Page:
It’s been a fun few days. I’ve been doing my damndest to stay productive on the creative side while fighting the endless programming issues that popup on a daily basis. My only relief has been to shut my laptop in frustration, grab the portable, and get my fingers dusty hitting up a total of nine digging spots in the past five days. Yeah… I’ve been putting in work!
I’m feebly attempting to hold myself back from becoming completely consumed with the search for records and sounds that I’ve never seen or heard before. After spending way too much time, along with valuable mental health and fuel, traveling back and forth to used record stores; I finally came to the conclusion that Chicagoland record store employees are overly anal and hoarding all the good wax for themselves. I’m sure it’s pretty much the same story across the country, but for some reason I pictured Chicago containing Pirates of The Caribbean style treasure troves of vinyl just waiting to be plucked and heralded on Crate Kings for the entire world to see.
This weekend I also realized that I have serious issues and insecurities when it comes to digging. I had the chance to hang out with Alec Quig, who’s currently in the process of writing a volume about Slum Village’s “Fantastic Vol. II” for the 33 1/3 book series. If you’re a fan of Dilla or lover of music in general, it’s a must that you stop by his site for a quick fix. Be forewarned, it’s really easy to get trapped in the graphic design and photography. It was cool to step out of the blogosphere and connect with people in a form other than email, texting, or IM. I knew beforehand that the two of us were going to hit up a record spot, so I did my digging due diligence the day before to assure that I wasn’t outdug. While I always enjoy digging with others, there’s always a bit of paranoia when a digging partner is running through a fresh bin and an inner contempt coupled with pangs of jealousy when they come across something I’ve been looking for. To this day I’ve never forgiven myself for letting DJ Trends get away with a near mint copy of the Death Wish soundtrack by Herbie Hancock. To add insult to injury, for years he kept it on the wall with the cover taunting and teasing me to dare finding another one like it (Please understand that Ebay is a beautiful thing).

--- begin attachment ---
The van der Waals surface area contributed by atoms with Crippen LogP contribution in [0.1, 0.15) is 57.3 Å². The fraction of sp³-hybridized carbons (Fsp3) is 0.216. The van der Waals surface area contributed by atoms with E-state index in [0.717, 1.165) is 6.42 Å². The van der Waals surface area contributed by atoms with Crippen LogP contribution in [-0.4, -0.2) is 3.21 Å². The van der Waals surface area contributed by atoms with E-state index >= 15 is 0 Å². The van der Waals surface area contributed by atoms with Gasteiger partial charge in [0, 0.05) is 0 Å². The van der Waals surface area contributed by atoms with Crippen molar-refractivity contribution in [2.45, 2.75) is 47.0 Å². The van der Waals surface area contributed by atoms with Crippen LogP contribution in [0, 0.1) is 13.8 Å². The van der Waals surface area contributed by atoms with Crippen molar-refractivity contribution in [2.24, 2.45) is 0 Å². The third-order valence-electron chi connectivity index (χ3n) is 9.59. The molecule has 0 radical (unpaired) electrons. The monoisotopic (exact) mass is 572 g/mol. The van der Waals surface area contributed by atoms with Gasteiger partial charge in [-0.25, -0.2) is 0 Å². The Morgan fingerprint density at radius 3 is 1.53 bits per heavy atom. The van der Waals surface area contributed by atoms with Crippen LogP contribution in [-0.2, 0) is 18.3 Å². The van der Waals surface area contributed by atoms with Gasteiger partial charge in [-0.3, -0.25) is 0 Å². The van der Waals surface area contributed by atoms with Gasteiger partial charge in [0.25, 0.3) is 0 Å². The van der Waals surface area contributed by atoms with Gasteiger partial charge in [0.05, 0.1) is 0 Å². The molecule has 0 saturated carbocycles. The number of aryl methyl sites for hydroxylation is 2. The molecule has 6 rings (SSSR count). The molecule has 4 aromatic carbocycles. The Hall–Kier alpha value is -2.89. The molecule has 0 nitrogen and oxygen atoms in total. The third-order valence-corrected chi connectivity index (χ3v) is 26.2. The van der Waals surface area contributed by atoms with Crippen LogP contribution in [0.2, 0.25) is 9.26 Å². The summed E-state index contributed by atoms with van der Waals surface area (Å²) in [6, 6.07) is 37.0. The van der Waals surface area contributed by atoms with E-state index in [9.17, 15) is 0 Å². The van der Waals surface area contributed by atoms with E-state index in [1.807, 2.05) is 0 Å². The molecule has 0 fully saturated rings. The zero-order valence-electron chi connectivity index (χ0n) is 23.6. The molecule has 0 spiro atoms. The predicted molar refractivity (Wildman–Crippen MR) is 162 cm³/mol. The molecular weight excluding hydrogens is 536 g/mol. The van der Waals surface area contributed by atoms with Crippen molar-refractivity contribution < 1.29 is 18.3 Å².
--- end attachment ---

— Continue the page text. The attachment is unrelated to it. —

Anyhow, my first recon mission was Reckless Records on Broadway Ave in Chicago. I was so taken back by the store’s practice of physically removing the vinyl from the covers and keeping it behind the counter that I had to jog over to the desk a bit frazzled and ask “What’s the deal with the records?” I was advised by a half embarrassed employee shrugging his shoulders that most of the wax is kept behind the counter to deter theft. They had a decent selection and reasonable grading, but damn… do you really think I’m going to steal a $1.99 dog eared copy of Robert Flack’s “First Take”? Although a very dope record, it’s not exactly what I’d call scarce or by any means a high theft item. I made quick work of all the Soul, Rock, Jazz, Comedy, and Spoken word sections vowing never to return unless I was truly desperate for a quick record fix. Of course, that promise was out the window just as soon as I found out that there were two more locations begging for the Crate Kings treatment.
Immediately after copping 15 joints, I downloaded directions for the other locations to my pocket pc and began a relentless fight through rush hour traffic only to discover that customer parking was never a consideration in their business plan. Although the selection at the Milwaukee Ave store was severely lacking, I must admit the staff was much cooler than the first stop. I even had a brief, but decent conversation about Idris Muhammad along with a warning not to attempt a trek to the downtown store. Anyone with even a modicum of experience with beat heads would know that you can’t tell one of us not to bother hitting up a record spot. It’s like telling a crack fiend not to hit up the corner dealer or bringing a child to Toys “R” Us and asking them not to touch anything. I ultimately gave up trying to reach the downtown location after driving past the store at 5 p.m. and being swarmed by mobs of pedestrians refusing to allow one man on a mission and a “Do Not Walk” light interrupt their quest for weekend freedom. All in all, after about 5 hours and an attempted 3 locations, I finally arrived home with a stack of 19 records, one $30 parking ticket from the City of Chicago, and a burning need for a digital voice recorder to keep track of all the half baked life theories concocted when trapped behind the steering wheel for far too long.
Joints I’m Feeling Right Now:
- Olympus WS-300M Digital Voice Recorder
- The Beatles – Abbey Road
- Bobbi Humphrey – Blacks and Blues
- Syl Johnson – Diamond In The Rough
- Freda Payne – Stares And Whispers
- Check The Technique – Brian Coleman (book)
- Fantasyland – Sam Walker (book)
- Wax Poetics Issue #2
- Soulman – Off The Meat Rack
- Kudu Records